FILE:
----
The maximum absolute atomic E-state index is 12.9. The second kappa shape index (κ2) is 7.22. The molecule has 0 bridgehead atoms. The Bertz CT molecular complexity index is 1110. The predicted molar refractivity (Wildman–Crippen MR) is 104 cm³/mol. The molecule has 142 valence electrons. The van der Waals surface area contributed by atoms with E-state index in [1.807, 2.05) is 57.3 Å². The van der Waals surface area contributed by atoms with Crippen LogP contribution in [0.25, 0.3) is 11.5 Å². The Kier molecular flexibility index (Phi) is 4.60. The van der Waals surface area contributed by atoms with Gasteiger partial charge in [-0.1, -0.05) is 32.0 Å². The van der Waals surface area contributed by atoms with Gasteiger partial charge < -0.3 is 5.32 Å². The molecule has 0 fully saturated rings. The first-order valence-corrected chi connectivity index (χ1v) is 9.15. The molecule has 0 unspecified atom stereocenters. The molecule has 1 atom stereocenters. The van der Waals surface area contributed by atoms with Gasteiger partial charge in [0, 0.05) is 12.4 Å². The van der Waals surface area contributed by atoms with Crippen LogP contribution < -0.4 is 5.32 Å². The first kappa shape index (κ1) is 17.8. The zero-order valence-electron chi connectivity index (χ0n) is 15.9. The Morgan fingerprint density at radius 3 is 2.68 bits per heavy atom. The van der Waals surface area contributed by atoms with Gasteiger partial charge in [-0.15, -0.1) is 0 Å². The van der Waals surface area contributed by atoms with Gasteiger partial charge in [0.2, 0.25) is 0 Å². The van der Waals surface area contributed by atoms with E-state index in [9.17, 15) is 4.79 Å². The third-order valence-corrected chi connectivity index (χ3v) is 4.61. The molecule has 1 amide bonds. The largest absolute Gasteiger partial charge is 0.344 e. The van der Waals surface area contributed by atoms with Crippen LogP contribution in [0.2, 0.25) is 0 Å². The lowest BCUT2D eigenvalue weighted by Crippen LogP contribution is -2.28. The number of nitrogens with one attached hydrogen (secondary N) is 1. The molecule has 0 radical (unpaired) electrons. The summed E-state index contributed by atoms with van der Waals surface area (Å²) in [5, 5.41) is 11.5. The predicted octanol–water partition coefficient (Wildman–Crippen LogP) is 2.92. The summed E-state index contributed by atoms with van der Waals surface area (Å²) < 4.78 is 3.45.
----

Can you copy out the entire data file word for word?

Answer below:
The maximum absolute atomic E-state index is 12.9. The second kappa shape index (κ2) is 7.22. The molecule has 0 bridgehead atoms. The Bertz CT molecular complexity index is 1110. The predicted molar refractivity (Wildman–Crippen MR) is 104 cm³/mol. The molecule has 142 valence electrons. The van der Waals surface area contributed by atoms with E-state index in [1.807, 2.05) is 57.3 Å². The van der Waals surface area contributed by atoms with Crippen LogP contribution in [0.25, 0.3) is 11.5 Å². The Kier molecular flexibility index (Phi) is 4.60. The van der Waals surface area contributed by atoms with Gasteiger partial charge in [-0.1, -0.05) is 32.0 Å². The van der Waals surface area contributed by atoms with Gasteiger partial charge < -0.3 is 5.32 Å². The molecule has 0 fully saturated rings. The first-order valence-corrected chi connectivity index (χ1v) is 9.15. The molecule has 0 unspecified atom stereocenters. The molecule has 1 atom stereocenters. The van der Waals surface area contributed by atoms with Gasteiger partial charge in [0, 0.05) is 12.4 Å². The van der Waals surface area contributed by atoms with Crippen LogP contribution < -0.4 is 5.32 Å². The first kappa shape index (κ1) is 17.8. The zero-order valence-electron chi connectivity index (χ0n) is 15.9. The Morgan fingerprint density at radius 3 is 2.68 bits per heavy atom. The van der Waals surface area contributed by atoms with Gasteiger partial charge in [-0.15, -0.1) is 0 Å². The van der Waals surface area contributed by atoms with Gasteiger partial charge in [0.2, 0.25) is 0 Å². The van der Waals surface area contributed by atoms with E-state index in [9.17, 15) is 4.79 Å². The third-order valence-corrected chi connectivity index (χ3v) is 4.61. The molecule has 1 amide bonds. The largest absolute Gasteiger partial charge is 0.344 e. The van der Waals surface area contributed by atoms with Crippen LogP contribution in [0.2, 0.25) is 0 Å². The lowest BCUT2D eigenvalue weighted by Crippen LogP contribution is -2.28. The number of nitrogens with one attached hydrogen (secondary N) is 1. The molecule has 0 radical (unpaired) electrons. The summed E-state index contributed by atoms with van der Waals surface area (Å²) in [5, 5.41) is 11.5. The predicted octanol–water partition coefficient (Wildman–Crippen LogP) is 2.92. The summed E-state index contributed by atoms with van der Waals surface area (Å²) < 4.78 is 3.45.